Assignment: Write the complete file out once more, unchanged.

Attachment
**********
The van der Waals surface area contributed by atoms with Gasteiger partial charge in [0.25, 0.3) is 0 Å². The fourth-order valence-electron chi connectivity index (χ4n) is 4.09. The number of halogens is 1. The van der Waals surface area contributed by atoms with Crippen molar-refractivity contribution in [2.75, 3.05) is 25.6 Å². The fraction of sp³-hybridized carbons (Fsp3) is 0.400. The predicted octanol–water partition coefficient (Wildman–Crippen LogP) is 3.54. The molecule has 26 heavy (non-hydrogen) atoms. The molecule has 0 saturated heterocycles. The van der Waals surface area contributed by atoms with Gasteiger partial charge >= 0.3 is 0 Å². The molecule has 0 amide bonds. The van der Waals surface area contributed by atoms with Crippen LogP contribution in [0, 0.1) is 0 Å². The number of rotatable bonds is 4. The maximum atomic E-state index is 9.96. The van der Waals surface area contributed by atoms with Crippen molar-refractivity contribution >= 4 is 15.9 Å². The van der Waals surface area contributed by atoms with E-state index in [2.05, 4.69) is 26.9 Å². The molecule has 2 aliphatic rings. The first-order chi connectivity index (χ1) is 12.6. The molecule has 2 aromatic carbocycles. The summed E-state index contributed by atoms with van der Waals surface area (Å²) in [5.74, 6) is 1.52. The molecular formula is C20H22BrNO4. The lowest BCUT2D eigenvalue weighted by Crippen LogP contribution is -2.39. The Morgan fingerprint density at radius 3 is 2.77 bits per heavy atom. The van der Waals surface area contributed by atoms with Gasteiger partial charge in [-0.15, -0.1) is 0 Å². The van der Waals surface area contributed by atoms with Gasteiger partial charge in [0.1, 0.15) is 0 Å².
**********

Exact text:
The van der Waals surface area contributed by atoms with Gasteiger partial charge in [0.25, 0.3) is 0 Å². The fourth-order valence-electron chi connectivity index (χ4n) is 4.09. The number of halogens is 1. The van der Waals surface area contributed by atoms with Crippen molar-refractivity contribution in [2.75, 3.05) is 25.6 Å². The fraction of sp³-hybridized carbons (Fsp3) is 0.400. The predicted octanol–water partition coefficient (Wildman–Crippen LogP) is 3.54. The molecule has 26 heavy (non-hydrogen) atoms. The molecule has 0 saturated heterocycles. The van der Waals surface area contributed by atoms with Gasteiger partial charge >= 0.3 is 0 Å². The molecule has 0 amide bonds. The van der Waals surface area contributed by atoms with Crippen LogP contribution in [0, 0.1) is 0 Å². The number of rotatable bonds is 4. The maximum atomic E-state index is 9.96. The van der Waals surface area contributed by atoms with Crippen molar-refractivity contribution >= 4 is 15.9 Å². The van der Waals surface area contributed by atoms with E-state index in [2.05, 4.69) is 26.9 Å². The molecule has 2 aliphatic rings. The first-order chi connectivity index (χ1) is 12.6. The molecule has 2 aromatic carbocycles. The summed E-state index contributed by atoms with van der Waals surface area (Å²) in [5.74, 6) is 1.52. The molecular formula is C20H22BrNO4. The lowest BCUT2D eigenvalue weighted by Crippen LogP contribution is -2.39. The Morgan fingerprint density at radius 3 is 2.77 bits per heavy atom. The van der Waals surface area contributed by atoms with Gasteiger partial charge in [-0.15, -0.1) is 0 Å². The van der Waals surface area contributed by atoms with Gasteiger partial charge in [0.1, 0.15) is 0 Å².